Contrary to conventional thinking, the critical conversation in the initial stages of a Medical Negligence* action is, often, not the conversation of the client with his/her solicitor, but the conversation of the solicitor with an expert.
This is definitely the case in medical negligence actions.
The issue in a medical negligence action is whether the defendant deviated from approved or appropriate practice. It is an error, usually, to think that the plaintiff will succeed if he/she proves that there would have been no injury had the defendant followed a different course of action. (The exceptional case where it would not be an error would be one where the court was persuaded that the conventional practice carried such obvious defects that it was indefensible and where the court effectively condemns the defendant and the practice.)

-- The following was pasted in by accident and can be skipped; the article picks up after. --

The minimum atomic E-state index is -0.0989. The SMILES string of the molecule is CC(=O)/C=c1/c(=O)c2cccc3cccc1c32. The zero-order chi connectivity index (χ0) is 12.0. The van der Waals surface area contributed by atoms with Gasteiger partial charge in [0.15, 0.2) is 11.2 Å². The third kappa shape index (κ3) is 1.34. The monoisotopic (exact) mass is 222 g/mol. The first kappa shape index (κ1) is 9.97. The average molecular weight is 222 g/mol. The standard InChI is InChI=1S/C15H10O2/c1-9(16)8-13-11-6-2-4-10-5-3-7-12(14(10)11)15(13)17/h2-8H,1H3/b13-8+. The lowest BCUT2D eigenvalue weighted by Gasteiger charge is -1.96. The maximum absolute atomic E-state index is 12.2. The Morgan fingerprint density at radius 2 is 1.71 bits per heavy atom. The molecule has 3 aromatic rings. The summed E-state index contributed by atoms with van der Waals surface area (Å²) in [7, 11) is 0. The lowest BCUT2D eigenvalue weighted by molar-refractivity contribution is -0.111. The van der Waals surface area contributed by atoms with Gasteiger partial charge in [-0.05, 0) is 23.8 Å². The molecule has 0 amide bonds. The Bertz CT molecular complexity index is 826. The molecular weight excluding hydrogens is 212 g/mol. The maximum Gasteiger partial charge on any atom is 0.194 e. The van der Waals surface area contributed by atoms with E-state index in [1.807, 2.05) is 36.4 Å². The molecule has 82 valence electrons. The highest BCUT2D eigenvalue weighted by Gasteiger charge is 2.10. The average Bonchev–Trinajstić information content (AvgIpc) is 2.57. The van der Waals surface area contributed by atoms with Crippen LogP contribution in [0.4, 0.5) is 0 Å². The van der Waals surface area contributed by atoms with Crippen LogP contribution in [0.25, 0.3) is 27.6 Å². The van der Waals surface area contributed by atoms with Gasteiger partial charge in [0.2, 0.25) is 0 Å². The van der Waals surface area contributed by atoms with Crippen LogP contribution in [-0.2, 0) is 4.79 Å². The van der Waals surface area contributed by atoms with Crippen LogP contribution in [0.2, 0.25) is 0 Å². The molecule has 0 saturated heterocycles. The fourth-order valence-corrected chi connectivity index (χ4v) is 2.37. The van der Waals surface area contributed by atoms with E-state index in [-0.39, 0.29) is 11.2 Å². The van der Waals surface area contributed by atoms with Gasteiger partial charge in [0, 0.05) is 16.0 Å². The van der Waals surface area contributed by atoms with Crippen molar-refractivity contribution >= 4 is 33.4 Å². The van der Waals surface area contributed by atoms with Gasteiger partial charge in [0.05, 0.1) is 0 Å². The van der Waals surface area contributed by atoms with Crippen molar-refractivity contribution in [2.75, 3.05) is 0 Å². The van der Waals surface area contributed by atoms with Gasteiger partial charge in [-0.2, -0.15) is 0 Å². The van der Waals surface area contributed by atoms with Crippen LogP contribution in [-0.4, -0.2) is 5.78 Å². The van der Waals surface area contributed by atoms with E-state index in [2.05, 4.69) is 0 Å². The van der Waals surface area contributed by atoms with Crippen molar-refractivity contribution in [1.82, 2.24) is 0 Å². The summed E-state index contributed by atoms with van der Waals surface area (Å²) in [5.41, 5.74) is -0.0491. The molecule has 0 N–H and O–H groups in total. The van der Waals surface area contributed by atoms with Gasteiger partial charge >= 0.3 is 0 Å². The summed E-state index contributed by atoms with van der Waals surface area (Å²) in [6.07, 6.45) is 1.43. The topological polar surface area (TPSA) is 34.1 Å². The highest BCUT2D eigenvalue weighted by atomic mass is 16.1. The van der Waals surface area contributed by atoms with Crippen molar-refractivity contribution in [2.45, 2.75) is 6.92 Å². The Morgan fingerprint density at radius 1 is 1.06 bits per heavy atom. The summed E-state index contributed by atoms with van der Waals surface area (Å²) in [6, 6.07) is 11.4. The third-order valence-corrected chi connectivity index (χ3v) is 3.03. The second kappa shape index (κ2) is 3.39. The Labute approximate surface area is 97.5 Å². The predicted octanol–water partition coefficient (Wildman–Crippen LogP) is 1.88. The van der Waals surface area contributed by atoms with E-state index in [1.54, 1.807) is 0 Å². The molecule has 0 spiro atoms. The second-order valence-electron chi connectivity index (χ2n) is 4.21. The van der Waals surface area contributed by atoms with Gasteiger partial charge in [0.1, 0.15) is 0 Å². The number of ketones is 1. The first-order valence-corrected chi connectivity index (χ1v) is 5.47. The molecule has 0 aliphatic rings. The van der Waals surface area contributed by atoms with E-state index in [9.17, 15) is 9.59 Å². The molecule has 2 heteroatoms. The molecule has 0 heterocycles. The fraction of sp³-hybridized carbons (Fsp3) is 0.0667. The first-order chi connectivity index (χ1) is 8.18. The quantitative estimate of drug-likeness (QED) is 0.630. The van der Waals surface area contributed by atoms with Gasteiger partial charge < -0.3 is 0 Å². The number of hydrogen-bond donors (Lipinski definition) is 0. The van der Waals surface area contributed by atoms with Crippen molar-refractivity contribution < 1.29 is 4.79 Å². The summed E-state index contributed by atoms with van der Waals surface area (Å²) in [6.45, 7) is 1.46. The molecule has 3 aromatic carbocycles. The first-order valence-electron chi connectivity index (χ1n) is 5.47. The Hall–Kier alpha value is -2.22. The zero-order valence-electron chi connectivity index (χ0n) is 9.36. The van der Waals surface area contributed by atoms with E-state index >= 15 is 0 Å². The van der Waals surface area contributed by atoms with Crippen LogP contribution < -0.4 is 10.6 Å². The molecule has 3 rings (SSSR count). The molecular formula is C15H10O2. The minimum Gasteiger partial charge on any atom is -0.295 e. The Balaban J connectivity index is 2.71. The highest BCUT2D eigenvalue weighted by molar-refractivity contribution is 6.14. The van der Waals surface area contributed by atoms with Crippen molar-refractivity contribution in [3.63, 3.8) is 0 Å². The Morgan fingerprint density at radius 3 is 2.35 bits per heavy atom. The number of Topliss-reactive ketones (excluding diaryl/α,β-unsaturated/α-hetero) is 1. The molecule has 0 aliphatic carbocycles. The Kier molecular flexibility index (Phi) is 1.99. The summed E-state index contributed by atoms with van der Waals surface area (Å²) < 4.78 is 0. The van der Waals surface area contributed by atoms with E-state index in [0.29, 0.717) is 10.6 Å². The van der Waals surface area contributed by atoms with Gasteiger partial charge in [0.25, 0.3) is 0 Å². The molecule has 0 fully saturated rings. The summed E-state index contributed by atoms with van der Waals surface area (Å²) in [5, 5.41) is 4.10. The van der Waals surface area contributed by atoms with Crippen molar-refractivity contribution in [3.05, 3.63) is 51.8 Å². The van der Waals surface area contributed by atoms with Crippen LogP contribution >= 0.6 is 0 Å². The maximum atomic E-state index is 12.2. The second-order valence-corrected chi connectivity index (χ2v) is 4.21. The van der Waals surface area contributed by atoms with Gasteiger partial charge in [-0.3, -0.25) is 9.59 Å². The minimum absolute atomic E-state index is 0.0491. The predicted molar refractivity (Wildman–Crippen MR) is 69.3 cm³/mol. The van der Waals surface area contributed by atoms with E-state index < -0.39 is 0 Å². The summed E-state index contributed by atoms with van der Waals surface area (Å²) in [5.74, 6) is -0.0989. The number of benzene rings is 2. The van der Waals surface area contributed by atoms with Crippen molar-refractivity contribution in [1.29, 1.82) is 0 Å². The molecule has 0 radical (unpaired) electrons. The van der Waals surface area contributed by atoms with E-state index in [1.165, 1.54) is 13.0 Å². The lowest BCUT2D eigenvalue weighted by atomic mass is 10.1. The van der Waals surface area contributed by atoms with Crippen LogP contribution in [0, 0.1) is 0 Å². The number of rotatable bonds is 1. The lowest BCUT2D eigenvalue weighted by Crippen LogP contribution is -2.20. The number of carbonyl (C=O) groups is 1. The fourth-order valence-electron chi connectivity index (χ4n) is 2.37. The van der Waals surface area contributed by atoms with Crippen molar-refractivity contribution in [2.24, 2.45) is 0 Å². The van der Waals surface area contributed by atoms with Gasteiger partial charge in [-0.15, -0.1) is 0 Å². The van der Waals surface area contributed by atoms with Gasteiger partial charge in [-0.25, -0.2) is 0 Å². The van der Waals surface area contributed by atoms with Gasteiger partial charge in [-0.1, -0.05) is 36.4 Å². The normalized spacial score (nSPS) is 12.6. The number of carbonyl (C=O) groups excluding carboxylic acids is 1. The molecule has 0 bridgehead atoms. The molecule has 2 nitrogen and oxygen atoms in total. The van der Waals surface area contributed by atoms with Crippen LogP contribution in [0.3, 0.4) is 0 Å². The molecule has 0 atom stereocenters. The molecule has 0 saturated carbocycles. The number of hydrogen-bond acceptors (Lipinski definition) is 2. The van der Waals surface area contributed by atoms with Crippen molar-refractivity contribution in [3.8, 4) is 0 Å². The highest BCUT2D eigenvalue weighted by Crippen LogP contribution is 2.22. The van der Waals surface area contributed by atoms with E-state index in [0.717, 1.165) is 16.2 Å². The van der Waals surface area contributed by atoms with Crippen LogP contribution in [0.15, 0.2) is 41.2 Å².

Thus, in the conversation with the expert, the solicitor is assessing the likelihood of the success of a defence claiming conventional merit for the defendant’s actions.
Incidentally, the solicitor is also required to make an assessment of the quality of the expert.
Sometimes the quality of an expert shines out.
Often, in the conversation between the solicitor and the expert, the expert is not aware of any body of opinion supporting the defendant’s actions. This implies a criticism either of the expert or of the defendant.
It is the solicitor’s job to correctly judge whether the expert or the defendant is wrong.